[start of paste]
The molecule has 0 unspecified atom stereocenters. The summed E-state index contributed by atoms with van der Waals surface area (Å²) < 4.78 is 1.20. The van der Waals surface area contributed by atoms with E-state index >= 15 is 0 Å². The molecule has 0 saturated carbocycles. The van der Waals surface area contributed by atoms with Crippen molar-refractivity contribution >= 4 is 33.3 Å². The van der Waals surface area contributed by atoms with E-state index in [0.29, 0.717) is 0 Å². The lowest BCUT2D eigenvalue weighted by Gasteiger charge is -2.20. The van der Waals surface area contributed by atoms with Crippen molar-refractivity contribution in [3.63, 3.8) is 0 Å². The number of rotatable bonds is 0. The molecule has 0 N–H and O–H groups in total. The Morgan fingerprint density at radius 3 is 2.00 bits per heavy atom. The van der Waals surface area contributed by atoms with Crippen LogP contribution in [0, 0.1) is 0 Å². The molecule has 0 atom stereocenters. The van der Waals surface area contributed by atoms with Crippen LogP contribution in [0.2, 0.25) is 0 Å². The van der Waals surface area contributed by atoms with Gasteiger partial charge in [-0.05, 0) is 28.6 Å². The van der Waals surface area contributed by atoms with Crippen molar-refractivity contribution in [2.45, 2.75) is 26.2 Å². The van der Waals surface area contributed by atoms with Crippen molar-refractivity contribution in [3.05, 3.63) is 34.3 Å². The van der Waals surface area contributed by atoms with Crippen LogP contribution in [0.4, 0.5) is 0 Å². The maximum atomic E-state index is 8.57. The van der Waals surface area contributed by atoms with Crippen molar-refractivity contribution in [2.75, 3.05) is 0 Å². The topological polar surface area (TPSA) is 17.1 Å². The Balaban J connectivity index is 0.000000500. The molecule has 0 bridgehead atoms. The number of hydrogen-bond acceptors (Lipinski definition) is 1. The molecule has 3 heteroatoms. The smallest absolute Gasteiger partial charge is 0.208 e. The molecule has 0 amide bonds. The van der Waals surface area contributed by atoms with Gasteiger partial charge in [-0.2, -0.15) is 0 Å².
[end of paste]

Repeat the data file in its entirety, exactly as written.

The molecule has 0 unspecified atom stereocenters. The summed E-state index contributed by atoms with van der Waals surface area (Å²) < 4.78 is 1.20. The van der Waals surface area contributed by atoms with E-state index >= 15 is 0 Å². The molecule has 0 saturated carbocycles. The van der Waals surface area contributed by atoms with Crippen molar-refractivity contribution >= 4 is 33.3 Å². The van der Waals surface area contributed by atoms with E-state index in [0.29, 0.717) is 0 Å². The lowest BCUT2D eigenvalue weighted by Gasteiger charge is -2.20. The van der Waals surface area contributed by atoms with Crippen molar-refractivity contribution in [3.63, 3.8) is 0 Å². The number of rotatable bonds is 0. The molecule has 0 N–H and O–H groups in total. The Morgan fingerprint density at radius 3 is 2.00 bits per heavy atom. The van der Waals surface area contributed by atoms with Crippen LogP contribution in [0, 0.1) is 0 Å². The molecule has 0 atom stereocenters. The van der Waals surface area contributed by atoms with Crippen LogP contribution in [0.2, 0.25) is 0 Å². The van der Waals surface area contributed by atoms with Gasteiger partial charge in [-0.05, 0) is 28.6 Å². The van der Waals surface area contributed by atoms with Crippen molar-refractivity contribution in [2.45, 2.75) is 26.2 Å². The van der Waals surface area contributed by atoms with Crippen molar-refractivity contribution in [3.05, 3.63) is 34.3 Å². The van der Waals surface area contributed by atoms with Crippen LogP contribution in [0.4, 0.5) is 0 Å². The maximum atomic E-state index is 8.57. The van der Waals surface area contributed by atoms with Crippen molar-refractivity contribution in [2.75, 3.05) is 0 Å². The topological polar surface area (TPSA) is 17.1 Å². The Balaban J connectivity index is 0.000000500. The molecule has 0 bridgehead atoms. The number of hydrogen-bond acceptors (Lipinski definition) is 1. The molecule has 3 heteroatoms. The smallest absolute Gasteiger partial charge is 0.208 e. The molecule has 0 amide bonds. The van der Waals surface area contributed by atoms with Gasteiger partial charge in [-0.2, -0.15) is 0 Å².